Image_3_Immuno-informatics Analysis to Identify Novel Vaccine Candidates and Design of a Multi-Epitope Based Vaccine Candidate Against Theileria parasites.TIF (489.51 kB)
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Image_3_Immuno-informatics Analysis to Identify Novel Vaccine Candidates and Design of a Multi-Epitope Based Vaccine Candidate Against Theileria parasites.TIF

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posted on 15.10.2018, 14:59 by Prajna Parimita Kar, Anand Srivastava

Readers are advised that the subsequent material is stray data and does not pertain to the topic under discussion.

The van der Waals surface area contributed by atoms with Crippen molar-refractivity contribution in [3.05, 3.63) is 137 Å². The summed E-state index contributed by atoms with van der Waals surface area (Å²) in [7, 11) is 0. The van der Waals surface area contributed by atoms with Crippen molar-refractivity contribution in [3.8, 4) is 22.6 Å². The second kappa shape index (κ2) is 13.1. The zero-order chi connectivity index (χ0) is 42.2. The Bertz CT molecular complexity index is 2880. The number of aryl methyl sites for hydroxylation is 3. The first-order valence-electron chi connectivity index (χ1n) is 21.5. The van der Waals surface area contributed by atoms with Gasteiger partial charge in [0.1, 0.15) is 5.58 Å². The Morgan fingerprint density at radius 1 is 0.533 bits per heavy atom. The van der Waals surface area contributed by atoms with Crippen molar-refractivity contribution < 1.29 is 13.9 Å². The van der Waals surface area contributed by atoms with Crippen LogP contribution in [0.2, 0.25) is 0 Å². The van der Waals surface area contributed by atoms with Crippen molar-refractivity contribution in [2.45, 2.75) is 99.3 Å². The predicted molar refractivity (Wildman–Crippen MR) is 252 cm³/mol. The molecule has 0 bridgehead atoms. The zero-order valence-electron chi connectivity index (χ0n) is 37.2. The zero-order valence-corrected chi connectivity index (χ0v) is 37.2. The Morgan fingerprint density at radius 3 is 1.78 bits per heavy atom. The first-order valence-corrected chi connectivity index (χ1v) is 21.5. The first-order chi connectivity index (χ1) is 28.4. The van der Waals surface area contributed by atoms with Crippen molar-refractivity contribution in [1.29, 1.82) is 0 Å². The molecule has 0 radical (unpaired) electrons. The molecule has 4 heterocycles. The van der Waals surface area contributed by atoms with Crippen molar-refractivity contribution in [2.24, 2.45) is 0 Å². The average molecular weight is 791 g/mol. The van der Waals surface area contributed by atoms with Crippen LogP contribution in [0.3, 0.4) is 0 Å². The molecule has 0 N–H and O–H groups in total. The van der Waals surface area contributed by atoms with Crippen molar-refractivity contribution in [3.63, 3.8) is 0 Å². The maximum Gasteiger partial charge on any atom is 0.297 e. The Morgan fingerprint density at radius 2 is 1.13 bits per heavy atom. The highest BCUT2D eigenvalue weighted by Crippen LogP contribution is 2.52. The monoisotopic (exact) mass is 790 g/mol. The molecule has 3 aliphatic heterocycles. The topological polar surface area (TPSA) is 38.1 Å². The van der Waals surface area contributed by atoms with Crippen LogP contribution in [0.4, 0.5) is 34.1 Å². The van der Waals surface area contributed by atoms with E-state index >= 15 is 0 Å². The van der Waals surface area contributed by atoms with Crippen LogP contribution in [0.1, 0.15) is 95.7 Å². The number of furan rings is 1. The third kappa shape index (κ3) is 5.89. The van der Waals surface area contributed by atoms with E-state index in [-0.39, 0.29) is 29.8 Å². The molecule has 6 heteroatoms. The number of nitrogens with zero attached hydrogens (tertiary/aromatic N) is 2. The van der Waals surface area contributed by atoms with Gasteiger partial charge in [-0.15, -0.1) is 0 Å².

Theileriosis poses a serious threat to ruminants in tropical and subtropical countries. It is a tick-borne disease, caused by an apicomplexan parasite, Theileria. The high disease burden in animals causes huge economic losses to marginal farmers. Further, with increasing cases of resistance to commonly used drugs, it is highly desirable to develop better and cost-effective vaccines against theileriosis. The only available vaccine, live attenuated parasite vaccine, has many drawbacks and hence is unsuitable for controlling this disease. Immuno-informatics has emerged as a useful tool in down selection of potential molecules for vaccine development. In this study, we have used an immuno-informatics driven genome-wide screening strategy to identify potential vaccine targets containing important and effective dominant immunogens against Theileria. The proteome of Theileria annulata was screened for proteins with probability of plasma membrane localization or GPI anchor. The proteins non-homologous to the host (bovine) were selected and their antigenicity was analyzed. The B-cell epitopes were identified in the selected proteins and mapped in the modeled structure of the proteins. A total of 19 linear epitopes in 12 proteins, exposed in the extracellular space and having the potential to induce protective antibodies were obtained. Additionally, CTL epitopes which are peptides with 9-mer core sequence, were also identified, modeled and docked with bovine MHC-I structures. The CTL epitopes showing high binding energy with the bovine MHC-I were further engineered in silico to design a putative multi-epitope vaccine candidate against Theileria parasites. The docking studies and molecular dynamics studies with the predicted multi-epitope vaccine candidate and modeled bovine TLR4 exhibited strong binding energy, suggesting that the complex is stable and the putative multi-epitope vaccine candidate can be a potentially good candidate for vaccine development.

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